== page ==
Dry January and Drinking Less at University   

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Drinking alcohol at university has become one of the most popular activities to do after a day of studying and it can be very difficult to avoid. Even from the beginning of university, you are bombarded with information about fresher’s week and popular events in the local town. Going out and socializing is a great way to make friends, especially at university. However, excessive drinking throughout university is something that can and should be avoided. If drinking is something you want to do less of, this blog will take you through tips and tricks on how to drink less throughout the pressures of drinking at university. 

Dry January 

Going alcohol-free throughout January is a great excuse and a great way of trying a month without drinking. It is estimated that 53% of students will drink on a weekly basis, so going 4 weeks could be tough but it can be extremely rewarding (Spectator, T. 2023). Carrying out dry January will not only help kickstart a healthier lifestyle but will bring out physical and mental benefits that you might not even realize you need. You will be able to focus on your studies, spend time with friends in different ways and make more time for yourself. On a plus note, you will avoid all those horrible hangovers and money debt on drinks you can’t even remember buying! 

The pressures of drinking 

There’s a lot of pressure surrounding drinking at university. It’s been researched that 81% of students regard drinking and getting drunk as part of the university experience (Spectator, T. 2023).  However, if drinking alcohol turns out not to be something you like, or it’s something you want to cut down on, one of the difficult parts can be communicating this to others. Especially friends who may have expectations for you to continue to drink alcohol, if you previously have before.   

You have every right to change your mind when it comes to drinking, from drinking less or stopping altogether. There will also be lots of people out there who feel the same way. Here are some ways to deal with the pressures of not drinking from others: 

  • Explain your reasoning confidentially- being open about your reasons for not drinking can help others understand and respect your decision to not drink. 
  • Offer alternatives to drinking- suggest different activities that you and your friends would enjoy. 
  • Highlight positive changes- tell your friends the benefits of not drinking/ drinking less. They may even be influenced by you.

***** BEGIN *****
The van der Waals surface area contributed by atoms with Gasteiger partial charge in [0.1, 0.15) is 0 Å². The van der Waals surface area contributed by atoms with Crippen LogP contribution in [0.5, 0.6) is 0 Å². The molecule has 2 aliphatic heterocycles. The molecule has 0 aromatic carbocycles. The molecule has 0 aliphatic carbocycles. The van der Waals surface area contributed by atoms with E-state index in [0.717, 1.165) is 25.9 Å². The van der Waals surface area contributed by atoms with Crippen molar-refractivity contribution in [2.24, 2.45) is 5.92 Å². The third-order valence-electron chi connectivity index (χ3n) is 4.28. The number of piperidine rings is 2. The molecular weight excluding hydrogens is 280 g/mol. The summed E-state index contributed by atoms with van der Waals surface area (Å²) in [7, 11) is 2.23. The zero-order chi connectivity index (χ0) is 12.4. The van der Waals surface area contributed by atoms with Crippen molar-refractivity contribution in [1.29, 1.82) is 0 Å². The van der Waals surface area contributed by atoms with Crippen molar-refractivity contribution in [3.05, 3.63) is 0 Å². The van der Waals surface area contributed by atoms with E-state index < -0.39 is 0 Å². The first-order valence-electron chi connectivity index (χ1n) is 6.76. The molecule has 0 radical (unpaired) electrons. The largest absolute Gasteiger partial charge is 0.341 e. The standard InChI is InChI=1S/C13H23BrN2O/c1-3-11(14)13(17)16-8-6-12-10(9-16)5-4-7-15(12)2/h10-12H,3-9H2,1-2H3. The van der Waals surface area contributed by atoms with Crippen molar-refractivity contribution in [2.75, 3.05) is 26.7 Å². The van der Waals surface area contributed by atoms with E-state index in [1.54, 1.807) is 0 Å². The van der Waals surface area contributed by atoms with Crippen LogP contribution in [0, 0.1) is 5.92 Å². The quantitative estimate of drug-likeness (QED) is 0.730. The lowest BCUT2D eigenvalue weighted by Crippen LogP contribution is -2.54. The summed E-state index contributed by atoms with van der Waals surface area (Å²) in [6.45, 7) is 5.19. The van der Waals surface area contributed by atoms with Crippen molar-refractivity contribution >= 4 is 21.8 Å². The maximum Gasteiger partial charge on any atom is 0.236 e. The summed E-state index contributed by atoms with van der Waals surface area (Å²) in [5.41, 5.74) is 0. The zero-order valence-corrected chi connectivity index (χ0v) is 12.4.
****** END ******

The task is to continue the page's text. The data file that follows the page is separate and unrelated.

• Offer to drive- if you can drive this can be a great way of telling others you’re not drinking.  

Challenging conversations with friends 

It is important to understand that no one should make you feel pressured to drink alcohol. If this is happening, you should speak to your friends about your boundaries and explain why you choose not to drink alcohol. If they continue, you should think about changing friend groups or reaching out for some guidance from family, or our university team. However, if you clearly state your reasons for not drinking to friends, they should respect your choice and plan accordingly to your decision. However, drinking should not change anything, you can still go out and socialize with friends without the consumption of alcohol.  

Other activities to do with friends 

There are many other activities that don’t involve drinking and getting drunk with friends. You can make these suggestions to your friends and see what they think! Here are some examples: 

  • Bowling 
  • Pottery Painting 
  • Movie nights 
  • Gym session 
  • Walk/ run 
  • Go to the cinema 
  • Game nights 
  • Video game sessions 
  • DIY crafting/ home decor projects 
  • Cooking/ baking with friends 
  • Host a dinner party 
  • Host a mocktail making night 
  • Book a theatre production 
  • Live music concert 
  • Explore a local museum  

The benefits of not drinking alcohol 

There are many positives to not drinking alcohol, despite how many people choose to drink it. Not consuming alcohol will improve your daily routine, mindset, bodily functions, and your overall happiness. It improves sleep, enhances mood, and has many health benefits. Giving your liver and other organs time away from alcohol leads to many health benefits, including improved liver function and reduction in inflammation. Alcohol can cause excessive weight gain and inflammation, so you will end up looking and feeling healthier too. Additionally, there’s the money-saving benefit of not drinking. Alcohol is extremely expensive, even more so in clubs and bars. So, sticking to soft drinks or mocktails can provide a cheaper alternative and your savings will skyrocket! 

In conclusion, it’s okay to come to university and not want to take part in the drinking culture. It is vital that you stay confident within your decisions and clearly express your choice and reasoning to friends at university. If they are your true friends, they will accept your decisions and it shouldn’t be a problem, even when clubbing or going to the pub! I urge you to try dry January to not discipline yourself but to test both your mental and physical state. There are no negatives to trying out dry January, only positives. Test yourself. You might love the outcome.  

Spectator, T. (2023). How much do students drink? The Spectator

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